Compton: A Soundtrack by Dr. Dre

Dr. Dre - Compton: A Soundtrack by Dr. Dre
Critic Score
Based on 28 reviews
2015 Ratings: #114 / 855
User Score
Based on 372 ratings
2015 Ratings: #290
Liked by 2 people
August 7, 2015 / Release Date
LP / Format
Aftermath, Interscope / Label
Hip Hop / Genres
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The Skinny

Dre often feels everywhere and nowhere throughout Compton, managing to at once deploy and transcend the genre conventions he helped invent.


Compton is Dre’s eye-witness proclamation of his past, present and future wrapped in a slick post-Obama package. 


While Detox seemed poised to erode Dre's sonic reputation, Compton, reputedly his last record, instead solidifies Dre's already ironclad claims to all-time status.


On his previous classics he showed us that new things were possible, a magic that's available only so many times in one life. Compton doesn't have the same breathtaking power, but it's excellent nonetheless, and more complicated and jarring than we could have known to hope for.

A.V. Club

This elaborate tapestry of voices and sounds, both new and familiar, conveys Dre’s epic vision. Compton successfully crams the magnitude of his origin story into ambitious, densely packed sonics.

Consequence of Sound
What makes this one momentous is the way it balances three objectives with impressive aplomb: constructing a love letter to his hometown, making an album that’s more of an endnote than a suffix, and continuing a lineage that has supplanted itself within hip-hop’s DNA.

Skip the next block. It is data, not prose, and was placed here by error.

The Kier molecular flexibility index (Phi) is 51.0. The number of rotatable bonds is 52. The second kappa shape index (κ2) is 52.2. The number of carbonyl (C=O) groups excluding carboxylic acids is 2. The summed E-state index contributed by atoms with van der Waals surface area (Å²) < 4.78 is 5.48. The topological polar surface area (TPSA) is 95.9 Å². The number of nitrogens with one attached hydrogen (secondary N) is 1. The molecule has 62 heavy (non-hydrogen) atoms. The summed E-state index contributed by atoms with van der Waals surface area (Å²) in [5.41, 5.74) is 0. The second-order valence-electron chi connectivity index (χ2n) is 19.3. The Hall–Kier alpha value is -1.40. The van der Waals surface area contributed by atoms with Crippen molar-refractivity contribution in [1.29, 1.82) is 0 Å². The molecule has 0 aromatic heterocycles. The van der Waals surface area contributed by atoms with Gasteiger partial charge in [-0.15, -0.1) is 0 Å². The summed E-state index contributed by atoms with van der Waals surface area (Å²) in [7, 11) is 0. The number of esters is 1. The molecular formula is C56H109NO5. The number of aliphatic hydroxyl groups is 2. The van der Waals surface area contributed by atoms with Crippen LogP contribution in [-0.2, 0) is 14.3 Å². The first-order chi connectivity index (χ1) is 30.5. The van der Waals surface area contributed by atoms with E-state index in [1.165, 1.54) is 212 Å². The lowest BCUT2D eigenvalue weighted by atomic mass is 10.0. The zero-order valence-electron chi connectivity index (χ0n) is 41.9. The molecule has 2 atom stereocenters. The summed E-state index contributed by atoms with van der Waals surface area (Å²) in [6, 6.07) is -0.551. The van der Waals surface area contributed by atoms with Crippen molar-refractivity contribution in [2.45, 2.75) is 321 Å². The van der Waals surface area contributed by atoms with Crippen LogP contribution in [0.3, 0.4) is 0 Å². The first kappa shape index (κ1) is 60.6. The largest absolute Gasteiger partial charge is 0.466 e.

Rolling Stone

It adds up to an album by turns confounding and enthralling. It's no Detox. It's something realer, and better.


This brilliant kaleidoscopic LP, which was recorded in under a year, focuses on the veteran producer's connection to the modern world as it references Eric Garner, frames it with N.W.A.'s history, and decides that little has changed.


In many ways, Compton is a child of To Pimp a Butterfly, if only Kendrick had the same sense of urgency when reaching to the bleachers.

The Guardian

It’s an hour-long demonstration that Dr Dre’s skills as producer and curator alike are still as potent as ever.

The 405

Serving as more than just the nostalgic release that many expected it to be, Compton carries Dr. Dre back into spotlight from the boardroom on his own terms, with his own verification.


Regardless of whether or not the album will spawn a generation of imitators like his previous releases, Compton is a proper capstone to Dre’s legendary career.


Despite its numerous flaws, Compton is still one of the most engaging listening experiences of the year.

'Compton’ may be less state-of-the-art than other rap albums in 2015. It may spend a lot of its time reflecting on the past. But as an argument for that now famous district in South Los Angeles and its continued importance and centrality to hip-hop, it’s forceful and convincing.
Time Out London

After the scene-setting ‘The Chronic’ and the comeback of ‘2001’, this is a man reflecting on life and his career – and it sounds fantastic.

NOW Magazine

Impressively layered, widescreen productions – especially cuts by DJ Premier, DJ Dahi and Dem Jointz – are the album’s most satisfying aspect.


Like Lamar’s grandstanding To Pimp A Butterfly, the numerous strands of Compton: A Soundtrack take time and effort to fully unravel, but the rewards are manifold.